The interim government will be sworn in on Thursday.


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  • rate this

    Comment number 110.

    @ 109. Mykonos Vondopolis, nice trolling.

  • rate this

    Comment number 109.

    I am glad we have austerity measures as it means that my friends and family who live in Greece will come to the UK and live with me. The jobs are better and we can get them easily because we work for less money. Also the austerity measure means they cannot claim as much benefit as before but in England claiming benefit is very easy and you get a lot of money.

  • rate this

    Comment number 108.

    #104. jenunig

    If you think this kind of argument is going to persuade the average German taxpayer to hand over huge amounts of dosh to Greece, I rather suspect you (and the Greeks) are going to be disappointed.

  • rate this

    Comment number 107.

    @90.The cookie monster
    Greece leaving the Euro would be a humanitarian disaster for the country

    As things stand so will staying in it
    The Greeks are very keen to keep the Euro because they have bad memories of the drachma & in truth if they leave they will have bad memories of the new Drachma too but without a better plan than destruction of their economy they will have bad Euro memories too

  • rate this

    Comment number 106.

    this is what happens when you try to repair the part that isn't broken. The part that is broken and still causes the trouble remains so no progress can ever be made. Austerity measures address a problem that was caused by something else therefore they have no effect as you can all see. Sadly the UK is taking this same approach with the same results, economic collapse.

  • rate this

    Comment number 105.

    The Governor of the Bank of England, Sir Mervyn King, warned that the eurozone was "tearing itself apart"

    No correct

    The Banks and EU Politicians are tearing Europe apart

    Get it right please Mervyn

    Ordinary people don't want what the EU elite are forcing on their own populations

  • rate this

    Comment number 104.

    Cofi in Exile, if the unemployment rate in Greece is 21% whilst certain sectors retire at 57, what would the rate be if they retired at 67? Secondly, there are many self-employed people here in Crete, especially in Tourism, who work right into their 70's. Cost of the National Insurance they must pay? About 3000 euros a year.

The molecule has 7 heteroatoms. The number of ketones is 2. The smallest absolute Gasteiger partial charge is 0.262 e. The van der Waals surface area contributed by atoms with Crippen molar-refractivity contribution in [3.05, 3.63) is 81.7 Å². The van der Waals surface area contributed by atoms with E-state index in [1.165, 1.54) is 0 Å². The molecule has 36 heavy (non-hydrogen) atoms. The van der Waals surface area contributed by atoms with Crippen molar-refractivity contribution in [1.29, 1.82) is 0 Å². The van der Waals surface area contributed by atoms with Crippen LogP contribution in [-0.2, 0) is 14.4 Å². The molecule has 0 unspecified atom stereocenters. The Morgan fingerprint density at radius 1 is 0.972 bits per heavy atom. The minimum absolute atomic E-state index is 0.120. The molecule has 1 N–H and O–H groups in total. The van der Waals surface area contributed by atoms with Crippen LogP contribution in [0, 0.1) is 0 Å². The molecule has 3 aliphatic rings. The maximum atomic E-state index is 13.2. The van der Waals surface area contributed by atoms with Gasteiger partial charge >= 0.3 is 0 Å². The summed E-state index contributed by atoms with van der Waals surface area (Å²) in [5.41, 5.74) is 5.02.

• rate this

    Comment number 103.

    I am Greek and you shouldn't talk like this for my country. After all we are the center of democracy. We want EU and of cource the currency.. So just be patience because we are going to surprise you positively

    Yes, but don't you want the tourists back?

  • rate this

    Comment number 102.

    There's more mainstream political variety in Greece than here, the people are not phobic about giving a POV as in the UK so often, and therefore it's only natural we'll hear comments like these quite often.

    The BBC might as well report that it's quite hot in Jakarta just now.

  • rate this

    Comment number 101.

    The Greeks sociaists, like socialists everywhere, don't live in the real world.
    If the EU is going to give the Greeks billions of Euros of course the EU is going to insist that Greece changes its ways and starts spending prudently.

    Its time the EU took back its billions and let Greece sink or swim on its own.

  • rate this

    Comment number 100.

    Firstly as much as we would like to you cant lay the blame on the bankers for the Greek problem. Secondly you have to get your house in order before you look to grow. If the foundations aren't up to it you would hardly put an attic conversions in. For who will stump up the cash for many will see this is throwing good after bad. Forget austerity and think live within your means.